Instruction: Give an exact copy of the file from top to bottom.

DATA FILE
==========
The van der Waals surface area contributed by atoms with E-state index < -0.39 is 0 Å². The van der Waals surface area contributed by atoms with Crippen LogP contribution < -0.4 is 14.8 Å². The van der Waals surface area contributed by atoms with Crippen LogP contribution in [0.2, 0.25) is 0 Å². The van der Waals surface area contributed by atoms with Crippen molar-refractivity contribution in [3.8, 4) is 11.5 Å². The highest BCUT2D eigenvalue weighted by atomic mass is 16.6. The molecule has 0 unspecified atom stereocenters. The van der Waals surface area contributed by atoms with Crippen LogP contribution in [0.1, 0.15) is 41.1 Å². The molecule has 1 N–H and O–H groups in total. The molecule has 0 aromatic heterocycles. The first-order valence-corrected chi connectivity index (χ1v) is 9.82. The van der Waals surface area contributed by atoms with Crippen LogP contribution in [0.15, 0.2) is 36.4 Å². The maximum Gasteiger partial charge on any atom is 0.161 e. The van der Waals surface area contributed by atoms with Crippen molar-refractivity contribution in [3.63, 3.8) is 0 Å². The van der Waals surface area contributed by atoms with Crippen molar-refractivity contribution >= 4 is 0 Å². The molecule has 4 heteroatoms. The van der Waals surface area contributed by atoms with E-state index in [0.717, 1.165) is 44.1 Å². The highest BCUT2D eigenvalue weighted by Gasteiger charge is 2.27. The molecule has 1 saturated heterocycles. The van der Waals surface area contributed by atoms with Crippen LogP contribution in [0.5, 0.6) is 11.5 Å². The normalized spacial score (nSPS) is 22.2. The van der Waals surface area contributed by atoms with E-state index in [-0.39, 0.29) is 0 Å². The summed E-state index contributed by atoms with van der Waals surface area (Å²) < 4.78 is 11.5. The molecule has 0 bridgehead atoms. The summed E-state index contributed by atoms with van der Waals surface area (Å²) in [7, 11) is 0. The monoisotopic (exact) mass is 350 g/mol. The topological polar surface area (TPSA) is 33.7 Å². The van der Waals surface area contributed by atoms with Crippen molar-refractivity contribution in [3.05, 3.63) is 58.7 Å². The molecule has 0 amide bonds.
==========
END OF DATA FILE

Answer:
The van der Waals surface area contributed by atoms with E-state index < -0.39 is 0 Å². The van der Waals surface area contributed by atoms with Crippen LogP contribution < -0.4 is 14.8 Å². The van der Waals surface area contributed by atoms with Crippen LogP contribution in [0.2, 0.25) is 0 Å². The van der Waals surface area contributed by atoms with Crippen molar-refractivity contribution in [3.8, 4) is 11.5 Å². The highest BCUT2D eigenvalue weighted by atomic mass is 16.6. The molecule has 0 unspecified atom stereocenters. The van der Waals surface area contributed by atoms with Crippen LogP contribution in [0.1, 0.15) is 41.1 Å². The molecule has 1 N–H and O–H groups in total. The molecule has 0 aromatic heterocycles. The first-order valence-corrected chi connectivity index (χ1v) is 9.82. The van der Waals surface area contributed by atoms with Crippen LogP contribution in [0.15, 0.2) is 36.4 Å². The maximum Gasteiger partial charge on any atom is 0.161 e. The van der Waals surface area contributed by atoms with Crippen molar-refractivity contribution in [3.63, 3.8) is 0 Å². The van der Waals surface area contributed by atoms with Crippen molar-refractivity contribution >= 4 is 0 Å². The molecule has 4 heteroatoms. The van der Waals surface area contributed by atoms with E-state index in [0.717, 1.165) is 44.1 Å². The highest BCUT2D eigenvalue weighted by Gasteiger charge is 2.27. The molecule has 1 saturated heterocycles. The van der Waals surface area contributed by atoms with Crippen LogP contribution in [0.5, 0.6) is 11.5 Å². The normalized spacial score (nSPS) is 22.2. The van der Waals surface area contributed by atoms with E-state index in [-0.39, 0.29) is 0 Å². The summed E-state index contributed by atoms with van der Waals surface area (Å²) < 4.78 is 11.5. The molecule has 0 bridgehead atoms. The summed E-state index contributed by atoms with van der Waals surface area (Å²) in [7, 11) is 0. The monoisotopic (exact) mass is 350 g/mol. The topological polar surface area (TPSA) is 33.7 Å². The van der Waals surface area contributed by atoms with Crippen molar-refractivity contribution in [3.05, 3.63) is 58.7 Å². The molecule has 0 amide bonds.